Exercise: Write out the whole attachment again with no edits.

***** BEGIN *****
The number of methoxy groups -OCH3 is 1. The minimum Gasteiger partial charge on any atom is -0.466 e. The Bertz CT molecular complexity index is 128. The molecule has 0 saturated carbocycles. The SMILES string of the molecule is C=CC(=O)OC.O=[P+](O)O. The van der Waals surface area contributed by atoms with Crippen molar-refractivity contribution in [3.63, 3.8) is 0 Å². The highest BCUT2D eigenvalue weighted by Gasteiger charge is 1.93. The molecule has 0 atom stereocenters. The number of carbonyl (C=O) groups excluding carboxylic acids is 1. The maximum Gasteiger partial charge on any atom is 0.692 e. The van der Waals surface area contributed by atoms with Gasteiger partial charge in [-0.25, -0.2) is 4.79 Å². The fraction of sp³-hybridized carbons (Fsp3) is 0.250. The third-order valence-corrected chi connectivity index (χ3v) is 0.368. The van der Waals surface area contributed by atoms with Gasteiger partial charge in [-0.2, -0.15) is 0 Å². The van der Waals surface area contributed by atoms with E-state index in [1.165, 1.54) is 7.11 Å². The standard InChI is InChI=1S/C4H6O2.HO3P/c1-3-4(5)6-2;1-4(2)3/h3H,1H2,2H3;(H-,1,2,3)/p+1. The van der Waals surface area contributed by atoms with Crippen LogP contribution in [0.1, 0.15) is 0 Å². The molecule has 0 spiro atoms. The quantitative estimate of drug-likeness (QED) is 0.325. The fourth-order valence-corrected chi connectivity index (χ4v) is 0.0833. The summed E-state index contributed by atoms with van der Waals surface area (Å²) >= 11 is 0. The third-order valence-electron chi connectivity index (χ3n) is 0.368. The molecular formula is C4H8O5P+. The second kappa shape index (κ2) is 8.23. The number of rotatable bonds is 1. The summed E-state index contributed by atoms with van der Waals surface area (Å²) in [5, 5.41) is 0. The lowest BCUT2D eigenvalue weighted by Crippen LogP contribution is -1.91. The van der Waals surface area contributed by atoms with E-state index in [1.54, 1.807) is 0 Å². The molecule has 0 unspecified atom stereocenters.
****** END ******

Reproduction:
The number of methoxy groups -OCH3 is 1. The minimum Gasteiger partial charge on any atom is -0.466 e. The Bertz CT molecular complexity index is 128. The molecule has 0 saturated carbocycles. The SMILES string of the molecule is C=CC(=O)OC.O=[P+](O)O. The van der Waals surface area contributed by atoms with Crippen molar-refractivity contribution in [3.63, 3.8) is 0 Å². The highest BCUT2D eigenvalue weighted by Gasteiger charge is 1.93. The molecule has 0 atom stereocenters. The number of carbonyl (C=O) groups excluding carboxylic acids is 1. The maximum Gasteiger partial charge on any atom is 0.692 e. The van der Waals surface area contributed by atoms with Gasteiger partial charge in [-0.25, -0.2) is 4.79 Å². The fraction of sp³-hybridized carbons (Fsp3) is 0.250. The third-order valence-corrected chi connectivity index (χ3v) is 0.368. The van der Waals surface area contributed by atoms with Gasteiger partial charge in [-0.2, -0.15) is 0 Å². The van der Waals surface area contributed by atoms with E-state index in [1.165, 1.54) is 7.11 Å². The standard InChI is InChI=1S/C4H6O2.HO3P/c1-3-4(5)6-2;1-4(2)3/h3H,1H2,2H3;(H-,1,2,3)/p+1. The van der Waals surface area contributed by atoms with Crippen LogP contribution in [0.1, 0.15) is 0 Å². The molecule has 0 spiro atoms. The quantitative estimate of drug-likeness (QED) is 0.325. The fourth-order valence-corrected chi connectivity index (χ4v) is 0.0833. The summed E-state index contributed by atoms with van der Waals surface area (Å²) >= 11 is 0. The third-order valence-electron chi connectivity index (χ3n) is 0.368. The molecular formula is C4H8O5P+. The second kappa shape index (κ2) is 8.23. The number of rotatable bonds is 1. The summed E-state index contributed by atoms with van der Waals surface area (Å²) in [5, 5.41) is 0. The lowest BCUT2D eigenvalue weighted by Crippen LogP contribution is -1.91. The van der Waals surface area contributed by atoms with E-state index in [1.54, 1.807) is 0 Å². The molecule has 0 unspecified atom stereocenters.